The BART board of directors on Thursday ratified agreements with three unions and extend their current contract by four years and avoid a potential worker strike.
The new deal will remain in place through 2021. It comes with the promise of a 10.5 percent salary increase, spread over the agreement's duration, according to a BART statement.
It also buys some time for both sides to negotiate the agency's pension agreement, which is currently the subject of a lawsuit between the State of California and the U.S. Department of Labor.
Officials made the "major announcement" April 11 at a news conference at BART headquarters. General Manager Grace Crunican was flanked by SEIU Local 1021 President John Arantes, ATU Local 1555 President Chris Finn, SEIU Local 1021 Professional Chapter President Olivia Rocha and AFSCME Local 3993 President Sal Cruz.
"This is a pivotal moment in BART's history in labor relations," Cruz said. "The amount of collaboration it took to make this happen was tremendous."
BART's current contract -- brokered after a contentious 2013 strike -- will end next year.
Workers went on strike in July 2013, shutting the system downfor several days over complaints about pay and safety concerns. A second strike began in October 2013.
At the time, BART board president Tom Radulovich said the resulting contract was "not a terrible agreement, but it was a terrible process in getting there."
"We really let the Bay Area down," he said.
According to a BART statement, past hurdles informed the groups' decision to begin working on the new contract "early and focus on the articulation of some common goals...This [tentative agreement] will provide the region and our riders with consistent and uninterrupted service for the next five years."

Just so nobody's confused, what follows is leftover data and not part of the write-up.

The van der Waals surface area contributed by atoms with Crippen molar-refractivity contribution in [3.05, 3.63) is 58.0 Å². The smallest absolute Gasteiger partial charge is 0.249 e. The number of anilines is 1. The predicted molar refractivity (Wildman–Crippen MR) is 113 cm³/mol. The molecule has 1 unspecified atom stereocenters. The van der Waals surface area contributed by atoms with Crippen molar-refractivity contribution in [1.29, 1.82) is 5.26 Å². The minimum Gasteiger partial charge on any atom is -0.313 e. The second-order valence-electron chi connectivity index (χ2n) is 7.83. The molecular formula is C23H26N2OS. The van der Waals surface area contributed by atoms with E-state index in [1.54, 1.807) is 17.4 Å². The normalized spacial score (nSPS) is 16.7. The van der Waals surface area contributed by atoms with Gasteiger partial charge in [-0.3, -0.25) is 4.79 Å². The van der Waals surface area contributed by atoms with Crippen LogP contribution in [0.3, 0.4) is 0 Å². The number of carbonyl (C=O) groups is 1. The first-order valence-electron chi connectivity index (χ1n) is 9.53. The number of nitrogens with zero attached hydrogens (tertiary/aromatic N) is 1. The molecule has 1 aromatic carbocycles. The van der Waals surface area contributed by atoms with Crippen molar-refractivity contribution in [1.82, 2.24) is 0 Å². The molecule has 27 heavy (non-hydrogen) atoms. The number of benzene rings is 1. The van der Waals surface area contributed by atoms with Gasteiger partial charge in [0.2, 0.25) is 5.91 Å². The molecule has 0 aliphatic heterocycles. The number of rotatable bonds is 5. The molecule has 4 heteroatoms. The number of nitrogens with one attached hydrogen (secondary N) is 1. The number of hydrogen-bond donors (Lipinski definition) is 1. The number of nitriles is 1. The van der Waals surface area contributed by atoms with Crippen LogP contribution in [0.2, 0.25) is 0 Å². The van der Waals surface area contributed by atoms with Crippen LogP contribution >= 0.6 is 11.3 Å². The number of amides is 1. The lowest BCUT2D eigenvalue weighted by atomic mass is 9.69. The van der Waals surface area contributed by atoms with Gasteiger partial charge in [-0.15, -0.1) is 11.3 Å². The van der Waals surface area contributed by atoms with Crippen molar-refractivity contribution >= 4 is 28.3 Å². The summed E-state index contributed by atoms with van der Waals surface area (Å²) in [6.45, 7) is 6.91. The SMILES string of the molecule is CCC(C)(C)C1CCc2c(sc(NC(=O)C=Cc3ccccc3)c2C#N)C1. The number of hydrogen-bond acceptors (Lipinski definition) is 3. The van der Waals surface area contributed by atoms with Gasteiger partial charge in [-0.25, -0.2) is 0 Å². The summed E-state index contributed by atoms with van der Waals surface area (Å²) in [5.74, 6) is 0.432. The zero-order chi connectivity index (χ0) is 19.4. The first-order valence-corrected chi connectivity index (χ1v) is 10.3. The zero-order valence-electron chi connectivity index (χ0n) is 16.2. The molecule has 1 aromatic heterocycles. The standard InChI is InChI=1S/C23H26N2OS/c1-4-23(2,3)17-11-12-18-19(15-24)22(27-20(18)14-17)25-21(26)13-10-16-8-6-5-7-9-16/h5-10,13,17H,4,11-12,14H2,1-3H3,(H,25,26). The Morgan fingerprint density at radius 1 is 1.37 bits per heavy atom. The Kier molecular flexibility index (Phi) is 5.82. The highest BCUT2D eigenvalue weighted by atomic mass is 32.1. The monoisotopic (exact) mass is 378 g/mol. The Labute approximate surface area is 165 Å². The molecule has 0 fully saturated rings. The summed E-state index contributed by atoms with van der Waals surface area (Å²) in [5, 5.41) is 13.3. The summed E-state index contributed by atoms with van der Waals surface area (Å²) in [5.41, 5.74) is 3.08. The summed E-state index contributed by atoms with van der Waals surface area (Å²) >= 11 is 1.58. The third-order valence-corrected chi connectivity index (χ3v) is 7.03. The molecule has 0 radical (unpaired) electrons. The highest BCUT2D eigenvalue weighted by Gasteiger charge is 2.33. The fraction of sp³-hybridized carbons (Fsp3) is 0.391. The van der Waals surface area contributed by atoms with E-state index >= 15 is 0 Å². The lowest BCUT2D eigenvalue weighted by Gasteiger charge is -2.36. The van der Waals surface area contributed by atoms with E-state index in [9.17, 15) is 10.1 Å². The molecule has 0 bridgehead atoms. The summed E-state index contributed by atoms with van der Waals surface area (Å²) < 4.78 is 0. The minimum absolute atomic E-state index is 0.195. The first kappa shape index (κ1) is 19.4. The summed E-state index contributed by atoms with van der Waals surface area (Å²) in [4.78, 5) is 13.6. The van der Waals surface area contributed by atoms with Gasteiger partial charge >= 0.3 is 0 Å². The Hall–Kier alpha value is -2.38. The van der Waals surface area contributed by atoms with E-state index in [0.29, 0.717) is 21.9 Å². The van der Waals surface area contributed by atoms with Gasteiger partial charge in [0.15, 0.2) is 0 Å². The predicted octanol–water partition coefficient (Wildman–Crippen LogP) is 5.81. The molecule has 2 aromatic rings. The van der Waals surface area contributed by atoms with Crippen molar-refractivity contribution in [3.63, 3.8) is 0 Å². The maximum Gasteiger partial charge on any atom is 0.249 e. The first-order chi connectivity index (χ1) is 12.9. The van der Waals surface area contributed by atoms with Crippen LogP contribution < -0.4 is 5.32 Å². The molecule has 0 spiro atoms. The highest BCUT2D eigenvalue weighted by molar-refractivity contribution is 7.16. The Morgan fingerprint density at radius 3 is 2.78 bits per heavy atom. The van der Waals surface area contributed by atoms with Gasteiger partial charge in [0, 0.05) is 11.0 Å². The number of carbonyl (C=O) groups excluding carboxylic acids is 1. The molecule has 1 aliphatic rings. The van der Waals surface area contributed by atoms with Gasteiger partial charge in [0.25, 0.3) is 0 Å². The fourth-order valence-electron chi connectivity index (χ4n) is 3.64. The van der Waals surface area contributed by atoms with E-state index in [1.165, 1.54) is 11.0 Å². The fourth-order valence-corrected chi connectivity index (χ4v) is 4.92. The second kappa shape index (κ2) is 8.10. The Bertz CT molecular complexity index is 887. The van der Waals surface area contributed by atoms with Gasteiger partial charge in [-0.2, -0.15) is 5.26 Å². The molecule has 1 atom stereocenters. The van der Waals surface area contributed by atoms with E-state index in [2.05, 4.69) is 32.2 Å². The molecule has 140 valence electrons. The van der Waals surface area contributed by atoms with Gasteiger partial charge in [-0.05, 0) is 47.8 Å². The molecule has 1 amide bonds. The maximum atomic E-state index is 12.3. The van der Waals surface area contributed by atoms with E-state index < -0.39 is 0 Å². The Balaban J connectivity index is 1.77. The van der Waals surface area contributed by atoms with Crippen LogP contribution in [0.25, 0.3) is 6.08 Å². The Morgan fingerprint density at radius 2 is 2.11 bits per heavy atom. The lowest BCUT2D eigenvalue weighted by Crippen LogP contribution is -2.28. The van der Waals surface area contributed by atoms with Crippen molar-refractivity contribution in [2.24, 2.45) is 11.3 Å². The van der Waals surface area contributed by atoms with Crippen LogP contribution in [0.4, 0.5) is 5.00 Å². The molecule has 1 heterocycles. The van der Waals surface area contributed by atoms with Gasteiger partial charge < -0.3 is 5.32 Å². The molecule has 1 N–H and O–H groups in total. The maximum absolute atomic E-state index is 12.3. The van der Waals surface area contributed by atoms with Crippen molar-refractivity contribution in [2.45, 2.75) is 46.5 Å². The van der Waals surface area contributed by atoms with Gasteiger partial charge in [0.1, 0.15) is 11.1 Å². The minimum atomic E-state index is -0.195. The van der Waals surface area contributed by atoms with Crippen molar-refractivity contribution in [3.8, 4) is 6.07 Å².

It will allow both workers and management staff to focus their "collective energy" on "rebuilding BART."
BART management and union leaders began working together roughly two years ago, Finn said. The two sides met in November for a two-day meeting, which he said was successful in advancing the current contract.
"Now was about the time where we had to decide, are we going to dedicate our resources to focusing on preparing for upcoming negotiations in 2017, or are we going to focus our resources on keeping BART moving?" Finn said.
The labor agreement comes at a time when BART has been under fire for system failures, including electrical problems that disabled trains between BART's Pittsburg/Bay Point and North Concord/Martinez stations, causing massive delays and forcing riders onto shuttles between the two East Bay stations for several weeks.
"Our fleet of rail cars is the oldest in the nation and it is run the hardest," the BART statement continued, acknowledging that the service's "reliability rate is slipping due to age and crowding."
BART is slated to head to the ballot in November to ask for voter approval for a $3.5 billion bond measure to fund an infrastructure rehaul, something the aging system is in dire need of.
"The bond measure is about capital investment in the system," Crunican said. "None of that money can be used to pay the workers. This will all be paid for on the operating side of the budget."